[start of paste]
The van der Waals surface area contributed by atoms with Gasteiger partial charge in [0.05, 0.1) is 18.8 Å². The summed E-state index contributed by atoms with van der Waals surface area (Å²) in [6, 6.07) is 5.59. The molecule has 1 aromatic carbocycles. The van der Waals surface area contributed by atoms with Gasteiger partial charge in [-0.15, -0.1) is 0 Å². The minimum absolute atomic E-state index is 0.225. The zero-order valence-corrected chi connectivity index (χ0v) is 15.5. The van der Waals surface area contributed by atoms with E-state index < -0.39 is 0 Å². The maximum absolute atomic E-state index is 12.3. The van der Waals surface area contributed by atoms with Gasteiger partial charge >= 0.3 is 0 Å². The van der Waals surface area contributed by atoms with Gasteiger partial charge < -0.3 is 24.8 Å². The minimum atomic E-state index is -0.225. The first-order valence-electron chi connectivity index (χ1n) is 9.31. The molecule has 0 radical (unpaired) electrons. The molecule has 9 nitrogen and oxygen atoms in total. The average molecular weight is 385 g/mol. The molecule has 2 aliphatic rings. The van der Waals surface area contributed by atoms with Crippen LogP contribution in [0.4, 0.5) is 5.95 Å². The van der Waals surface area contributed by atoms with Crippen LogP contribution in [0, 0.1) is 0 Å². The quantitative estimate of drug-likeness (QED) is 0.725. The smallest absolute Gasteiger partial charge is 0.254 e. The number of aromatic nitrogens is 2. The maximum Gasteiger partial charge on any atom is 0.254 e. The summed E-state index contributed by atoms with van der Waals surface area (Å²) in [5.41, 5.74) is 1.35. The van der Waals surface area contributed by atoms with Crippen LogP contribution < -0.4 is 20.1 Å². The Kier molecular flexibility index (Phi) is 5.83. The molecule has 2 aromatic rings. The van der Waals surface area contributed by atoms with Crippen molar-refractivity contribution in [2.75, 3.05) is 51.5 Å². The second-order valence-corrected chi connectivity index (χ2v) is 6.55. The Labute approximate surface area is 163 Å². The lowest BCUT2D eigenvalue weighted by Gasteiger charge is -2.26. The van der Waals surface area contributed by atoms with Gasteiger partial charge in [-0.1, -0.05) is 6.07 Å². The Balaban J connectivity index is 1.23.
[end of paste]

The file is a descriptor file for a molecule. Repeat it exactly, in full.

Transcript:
The van der Waals surface area contributed by atoms with Gasteiger partial charge in [0.05, 0.1) is 18.8 Å². The summed E-state index contributed by atoms with van der Waals surface area (Å²) in [6, 6.07) is 5.59. The molecule has 1 aromatic carbocycles. The van der Waals surface area contributed by atoms with Gasteiger partial charge in [-0.15, -0.1) is 0 Å². The minimum absolute atomic E-state index is 0.225. The zero-order valence-corrected chi connectivity index (χ0v) is 15.5. The van der Waals surface area contributed by atoms with E-state index < -0.39 is 0 Å². The maximum absolute atomic E-state index is 12.3. The van der Waals surface area contributed by atoms with Gasteiger partial charge >= 0.3 is 0 Å². The van der Waals surface area contributed by atoms with Gasteiger partial charge < -0.3 is 24.8 Å². The minimum atomic E-state index is -0.225. The first-order valence-electron chi connectivity index (χ1n) is 9.31. The molecule has 0 radical (unpaired) electrons. The molecule has 9 nitrogen and oxygen atoms in total. The average molecular weight is 385 g/mol. The molecule has 2 aliphatic rings. The van der Waals surface area contributed by atoms with Crippen LogP contribution in [0.4, 0.5) is 5.95 Å². The van der Waals surface area contributed by atoms with Crippen LogP contribution in [0, 0.1) is 0 Å². The quantitative estimate of drug-likeness (QED) is 0.725. The smallest absolute Gasteiger partial charge is 0.254 e. The number of aromatic nitrogens is 2. The maximum Gasteiger partial charge on any atom is 0.254 e. The summed E-state index contributed by atoms with van der Waals surface area (Å²) in [5.41, 5.74) is 1.35. The van der Waals surface area contributed by atoms with Crippen LogP contribution < -0.4 is 20.1 Å². The Kier molecular flexibility index (Phi) is 5.83. The molecule has 2 aromatic rings. The van der Waals surface area contributed by atoms with Crippen molar-refractivity contribution in [2.75, 3.05) is 51.5 Å². The second-order valence-corrected chi connectivity index (χ2v) is 6.55. The Labute approximate surface area is 163 Å². The lowest BCUT2D eigenvalue weighted by Gasteiger charge is -2.26. The van der Waals surface area contributed by atoms with Gasteiger partial charge in [-0.1, -0.05) is 6.07 Å². The Balaban J connectivity index is 1.23.